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Chasson Randle will tell you he would not have gotten where he has without the care, support and teamwork of his parents.

Both were on hand for the successful debut of Chasson’s Dream Big Youth Camp at Rock Island Fieldhouse on Friday.

Randle's dad, Willie, also a Rock Island graduate, was quick to point out his son has had a lot of local support in his climb from Rock Island youth hoops player to high school state champion to Stanford all-time leading scorer to where he is now — an NBA player with the New York Knicks.

“It’s not just been me and my wife, “Willie said. “It’s always been a big support with him and the people in the community and his family. It takes a lot of help from family and friends to get to his success.”

Friday, Randle returned to the Fieldhouse floor that he once starred on to give back. Just as he was back in his high school days for the Rocks, Randle was on a mission.

As well over 200 kids ran through basketball drills from experienced coaches, many of them from youth programs in the area, Randle jumped in and taught things like defense, shooting or ball-handling. There was constant positive encouragement from coaches all around reinforcing more than just the right way to do the drills.

While beckoning a media member to stay and watch, Randle noted, “The kids will leave this experience kind of getting a mini-example, a mini-run through of the people who’ve been involved in my life.”

Through his childhood friend, Thurgood Brooks of Tut Cities Education and Entertainment, Randle put out the word he wanted people passionate about basketball helping out at his camp.

And there was plenty of coaching help in running athletes through drills and educational classes in timed 20-minute segments throughout the day.

But if people were expecting this to be just a Rock Island show for Rock Islanders, they could not have been more wrong. Coaches came from all over the Quad-Cities, and so did the fifth through eighth grade campers.

“It’s bigger than Moline, Rock Island, Davenport, Bettendorf,” said former Moline High School and Indian Hills Community College player, Wesley McCorkle, who responded to a call from Randle to help. “This is a Quad-City thing. This is big what Chasson has done for the community, and it is really uniting everybody together.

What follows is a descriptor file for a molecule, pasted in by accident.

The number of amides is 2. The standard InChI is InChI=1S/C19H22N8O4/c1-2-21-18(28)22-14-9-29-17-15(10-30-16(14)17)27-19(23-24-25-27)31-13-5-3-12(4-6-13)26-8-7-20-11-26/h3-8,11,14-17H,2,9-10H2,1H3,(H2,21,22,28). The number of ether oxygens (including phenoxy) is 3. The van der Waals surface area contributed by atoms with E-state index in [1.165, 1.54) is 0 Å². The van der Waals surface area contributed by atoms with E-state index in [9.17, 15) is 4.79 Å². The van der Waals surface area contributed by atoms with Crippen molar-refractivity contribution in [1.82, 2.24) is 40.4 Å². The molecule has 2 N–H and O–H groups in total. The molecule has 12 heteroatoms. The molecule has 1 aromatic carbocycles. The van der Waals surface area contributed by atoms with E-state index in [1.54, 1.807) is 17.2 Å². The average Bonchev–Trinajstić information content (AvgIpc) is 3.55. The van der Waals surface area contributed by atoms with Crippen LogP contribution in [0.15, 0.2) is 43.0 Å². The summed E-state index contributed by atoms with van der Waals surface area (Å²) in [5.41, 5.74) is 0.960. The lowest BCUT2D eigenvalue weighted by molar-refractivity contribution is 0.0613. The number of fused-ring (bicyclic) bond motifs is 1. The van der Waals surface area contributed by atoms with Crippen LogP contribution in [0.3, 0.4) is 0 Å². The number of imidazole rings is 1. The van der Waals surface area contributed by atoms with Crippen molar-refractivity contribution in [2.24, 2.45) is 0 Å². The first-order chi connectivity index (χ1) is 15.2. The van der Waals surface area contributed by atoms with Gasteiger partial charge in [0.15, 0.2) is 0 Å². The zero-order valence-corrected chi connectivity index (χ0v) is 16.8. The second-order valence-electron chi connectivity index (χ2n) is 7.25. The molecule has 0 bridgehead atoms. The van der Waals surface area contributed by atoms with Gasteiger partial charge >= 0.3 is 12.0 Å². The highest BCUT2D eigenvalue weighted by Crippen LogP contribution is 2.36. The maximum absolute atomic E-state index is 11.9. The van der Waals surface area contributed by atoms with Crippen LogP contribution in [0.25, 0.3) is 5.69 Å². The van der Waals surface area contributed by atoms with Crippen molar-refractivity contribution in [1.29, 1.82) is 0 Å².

“It’s kids from all different schools that are coming here. It’s a beautiful thing that you have somebody that can give back to the community like this, and I just want to be a part of that.”

Bettendorf teachers and youth coaches Shad Graham and Scott Berg volunteered because of their passion for basketball.

“I can’t get enough basketball,” Graham said. “And if I can be a part of something positive, then count me in.”

For all, part of the draw was clearly Randle.

Ayana Pacley, a Bettendorf Middle School student, signed up to get better at basketball, make new friends and experience something new. But she was dazzled when Randle walked by.

“Once I saw Chasson Randle pass me, I was freaking out inside. ‘Oh my God, it’s Chasson Randle. I was like ‘Ayana, keep your cool,’” she laughed. “He seems like a cool guy.”

Tynan Numkena, a Bettendorf middle schooler going into eighth grade, said he came to get better at basketball.

“It’s a good opportunity,” he said.

Robert Pulliam, a cousin of Randle’s who will be in eighth grade at Edison Junior High in Rock Island next year, also wanted to improve his game.

“I just wanted to get some work in for the summer,” he said, noting that he was learning a lot.

The camp’s other plan to get kids thinking caught his attention, too.

“That’s pretty good because there’s a lot of kids out here not making good decisions,” he said. “It’s good for them to learn new things.”

A constant theme harped on by coaches teaching the drills was not to give up on one’s dreams.

“I think that it’s a good experience for kids because it’s about how your dreams can come true and don’t give up on your dreams because they will come true if you put your mind to it," Pacley said.

The camp also wanted to make sure kids had fun. And whether it was Kevin Beal, Brea Beal’s dad, bumping into kids, teaching them how to take a charge, and helping them up followed by a quick high-five, or Randle interacting with them as he made the rounds, kids never looked bored.

“I am just glad the kids seem to be having a good time with the instructors,” said Brooks as he took a break during lunch to shoot a few hoops himself.

The event, which had a planning meeting just a few weeks ago at the Martin Luther King Center in Rock Island, had gone off mostly as expected.

“We always want to get it better, but for a first year, I am very pleased," Brooks said. "And the kids seem to be really receptive as to how we do things.”

Though coaches and kids were from all over, the camp also had its Rock Island flavor. Former Rock and current Montana State star Tyler Hall and current Illinois Ms. Basketball, Brea Beal, were on hand.

“Basically, it’s a good look on Rock Island,” said Beal, who served as a volunteer coach. “We are finally doing something with all these kids. Push them along and give them courage.”

She was happy to be a role model and let girls there know she’s there for them.

“I want them to know even if basketball is not what they really want to do in the future, that they learn no matter what, you always got to try,” she said. “Push yourself even if you fumble. Push yourself no matter what.”

It sounds like Randle wants to push the well-run, well-received camp to even greater heights in the future.

 “We will kind of carve out the kings and do it bigger and better next year,” he said. “I am excited about growing the whole thing. It’s for the kids.”